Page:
EMBED-Care’s five PhD students are supervised by members of the EMBED-Care team with regular supervision and thesis committee meetings to provide them with expert guidance as their work progresses. Here our PhD students provide a summary of their progress to date:
Ali-Rose Sisk: Understanding palliative care needs for people with frontotemporal lobar degeneration (FTLD).
My PhD focuses on investigating unmet needs of those with young onset dementias (YOD). This aims to identify the prevalence of symptoms in people with Frontotemporal Dementia (FTD) which may contribute to ‘total pain’ and identify how this may impact on Quality of Life (QoL). I am currently completing the screening process for my systematic review, for which the protocol is available on PROSPERO:
I am working on my systematic review whilst currently working part-time as a nurse in a specialist dementia care home. I am preparing for my second thesis committee meeting in June.
Sophie Crawley: An exploration of experience of grief and unmet palliative care needs in family carers of people with dementia
My first Thesis Committee meeting was held in February, which was a great opportunity to discuss my aims and begin to refine my study questions.
Since then, I have begun my systematic review, titled ‘How is grief being measured in family carers of people with dementia and what factors are associated? A systematic review’ and registered the protocol on PROSPERO: https://www.crd.york.ac.uk/prospero/display_record.php?RecordID=165071
Databases have been searched and I am now screening full text papers for inclusion.
I have identified measures and questions to use to explore carers’ experiences of grief, and factors which may impact on grief such as social support. I have also started to consider the impact of Covid-19 on these factors, and how I might explore this with family carers.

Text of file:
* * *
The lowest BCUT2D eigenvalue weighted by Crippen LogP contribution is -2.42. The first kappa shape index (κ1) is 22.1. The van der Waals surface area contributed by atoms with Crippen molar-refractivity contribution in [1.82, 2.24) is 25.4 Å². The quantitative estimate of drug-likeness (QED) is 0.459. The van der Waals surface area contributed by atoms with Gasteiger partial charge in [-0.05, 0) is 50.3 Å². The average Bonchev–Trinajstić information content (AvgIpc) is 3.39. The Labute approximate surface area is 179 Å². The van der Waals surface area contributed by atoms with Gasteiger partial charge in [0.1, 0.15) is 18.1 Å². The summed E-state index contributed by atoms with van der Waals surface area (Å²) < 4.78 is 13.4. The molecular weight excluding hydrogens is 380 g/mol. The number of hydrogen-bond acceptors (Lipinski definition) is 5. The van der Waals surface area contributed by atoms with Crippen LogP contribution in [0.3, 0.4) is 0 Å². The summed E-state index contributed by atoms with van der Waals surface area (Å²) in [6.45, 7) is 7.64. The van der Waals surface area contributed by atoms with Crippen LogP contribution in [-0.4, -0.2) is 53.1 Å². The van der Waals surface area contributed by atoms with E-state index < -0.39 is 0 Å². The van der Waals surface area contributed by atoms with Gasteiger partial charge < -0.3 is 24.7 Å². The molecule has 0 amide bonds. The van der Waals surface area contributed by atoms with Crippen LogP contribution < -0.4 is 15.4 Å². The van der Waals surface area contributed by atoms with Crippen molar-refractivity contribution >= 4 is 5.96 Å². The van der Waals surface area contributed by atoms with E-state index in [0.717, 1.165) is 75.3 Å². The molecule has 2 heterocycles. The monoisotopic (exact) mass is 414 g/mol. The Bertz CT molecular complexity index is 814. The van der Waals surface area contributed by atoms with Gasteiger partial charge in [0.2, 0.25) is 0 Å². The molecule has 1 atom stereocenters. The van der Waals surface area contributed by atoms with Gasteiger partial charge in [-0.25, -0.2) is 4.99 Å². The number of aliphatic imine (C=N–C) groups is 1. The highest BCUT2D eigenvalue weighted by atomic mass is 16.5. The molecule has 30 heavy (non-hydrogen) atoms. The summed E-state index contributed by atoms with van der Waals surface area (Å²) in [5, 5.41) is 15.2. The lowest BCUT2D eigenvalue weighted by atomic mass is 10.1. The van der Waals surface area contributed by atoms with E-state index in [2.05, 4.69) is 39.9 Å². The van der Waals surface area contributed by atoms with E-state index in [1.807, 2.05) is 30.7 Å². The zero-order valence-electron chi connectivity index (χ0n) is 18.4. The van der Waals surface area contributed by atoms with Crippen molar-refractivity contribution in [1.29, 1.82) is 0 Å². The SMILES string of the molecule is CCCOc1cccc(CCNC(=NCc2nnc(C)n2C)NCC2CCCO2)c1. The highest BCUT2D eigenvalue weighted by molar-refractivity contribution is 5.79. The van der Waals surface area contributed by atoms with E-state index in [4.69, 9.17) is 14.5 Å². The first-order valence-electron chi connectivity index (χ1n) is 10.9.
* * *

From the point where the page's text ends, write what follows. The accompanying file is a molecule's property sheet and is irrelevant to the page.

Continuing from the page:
Emel Yorganci: Identifying patterns in health service access and inequalities towards the end of life for people with dementia
My PhD involves working with large data sets. I am currently familiarising myself with data from the Clinical Record Interactive Search (CRIS). There are more than 19200 cases in this data set, which includes all patients over 50 years old with a dementia diagnosis and unplanned hospital admissions who were seen at the South London and Maudsley NHS Trust up to the end of March 2018.
The plan is to describe the patients’ unplanned hospital admissions and length of stay from the point of diagnosis up to March 2018 or the patient’s death.
I have been making good progress with my systematic review. This aims to identify all existing population-based quality indicators for the care of frail, older people and people with dementia who are approaching the end of life and to evaluate each indicator’s measurement properties and appropriateness for use. A total of 270 papers were read and screened by two reviewers of which 49 papers will be included in the review.
Juliet Gillam: Organisational interventions to improve palliative dementia care: Design, implementation and feasibility test
Since registering for my PhD in January, I have focused primarily on starting a systematic review which will inform the later stages of my project. The review is focused around eHealth interventions to support assessment and decision making for residents with dementia in care homes. I will be exploring the kinds of interventions currently being used in care homes, looking at findings surrounding effectiveness, and at the strategies that are being employed to ensure successful implementation. I have recently submitted my registration form to PROSPERO and am currently refining my search strategy. As for most, remote working as a result of the COVID lockdown has impacted work flow to some extent, but the continued support from my supervisors and the team has been excellent.
Jesutofunmi Aworinde: Exploring and testing the feasibility of using a Person-Centred Outcome Measure (PCOM) to facilitate shared decision-making on care and treatment between the person with dementia living at home, and their informal and formal caregivers
I am currently scoping the literature and preparing the protocol for my systematic review, which will focus on to understanding how person centred outcome measures are used in routine care of people with dementia to enable shared decision-making between people with dementia and/or their informal carers and care professionals to improve outcomes for the person with dementia. I will soon be registering the review on PROSPERO. Since my thesis progression committee in April, I have been refining my thesis protocol.